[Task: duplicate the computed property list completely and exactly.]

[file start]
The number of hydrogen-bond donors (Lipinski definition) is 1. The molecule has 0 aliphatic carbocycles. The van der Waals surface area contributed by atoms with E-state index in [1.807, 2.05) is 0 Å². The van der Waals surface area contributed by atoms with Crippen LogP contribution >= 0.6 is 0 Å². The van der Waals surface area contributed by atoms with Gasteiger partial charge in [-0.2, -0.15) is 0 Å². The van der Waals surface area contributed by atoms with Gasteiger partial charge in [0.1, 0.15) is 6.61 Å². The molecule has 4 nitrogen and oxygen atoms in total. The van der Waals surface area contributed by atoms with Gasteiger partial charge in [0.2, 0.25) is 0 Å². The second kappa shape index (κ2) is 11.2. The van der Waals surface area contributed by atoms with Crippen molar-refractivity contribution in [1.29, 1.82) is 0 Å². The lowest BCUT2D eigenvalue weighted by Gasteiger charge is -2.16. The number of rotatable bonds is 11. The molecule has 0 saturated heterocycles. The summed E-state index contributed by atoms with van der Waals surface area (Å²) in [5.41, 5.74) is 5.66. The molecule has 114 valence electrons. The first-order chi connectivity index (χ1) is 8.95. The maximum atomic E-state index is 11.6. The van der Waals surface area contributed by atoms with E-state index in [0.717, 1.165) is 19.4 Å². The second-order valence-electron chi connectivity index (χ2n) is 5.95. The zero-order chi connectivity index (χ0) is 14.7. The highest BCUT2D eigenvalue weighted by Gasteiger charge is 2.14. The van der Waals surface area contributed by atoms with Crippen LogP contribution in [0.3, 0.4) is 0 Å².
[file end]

The number of hydrogen-bond donors (Lipinski definition) is 1. The molecule has 0 aliphatic carbocycles. The van der Waals surface area contributed by atoms with E-state index in [1.807, 2.05) is 0 Å². The van der Waals surface area contributed by atoms with Crippen LogP contribution >= 0.6 is 0 Å². The van der Waals surface area contributed by atoms with Gasteiger partial charge in [-0.2, -0.15) is 0 Å². The van der Waals surface area contributed by atoms with Gasteiger partial charge in [0.1, 0.15) is 6.61 Å². The molecule has 4 nitrogen and oxygen atoms in total. The van der Waals surface area contributed by atoms with Gasteiger partial charge in [0.2, 0.25) is 0 Å². The second kappa shape index (κ2) is 11.2. The van der Waals surface area contributed by atoms with Crippen molar-refractivity contribution in [1.29, 1.82) is 0 Å². The lowest BCUT2D eigenvalue weighted by Gasteiger charge is -2.16. The number of rotatable bonds is 11. The molecule has 0 saturated heterocycles. The summed E-state index contributed by atoms with van der Waals surface area (Å²) in [5.41, 5.74) is 5.66. The molecule has 114 valence electrons. The first-order chi connectivity index (χ1) is 8.95. The maximum atomic E-state index is 11.6. The van der Waals surface area contributed by atoms with E-state index in [0.717, 1.165) is 19.4 Å². The second-order valence-electron chi connectivity index (χ2n) is 5.95. The zero-order chi connectivity index (χ0) is 14.7. The highest BCUT2D eigenvalue weighted by Gasteiger charge is 2.14. The van der Waals surface area contributed by atoms with Crippen LogP contribution in [0.3, 0.4) is 0 Å².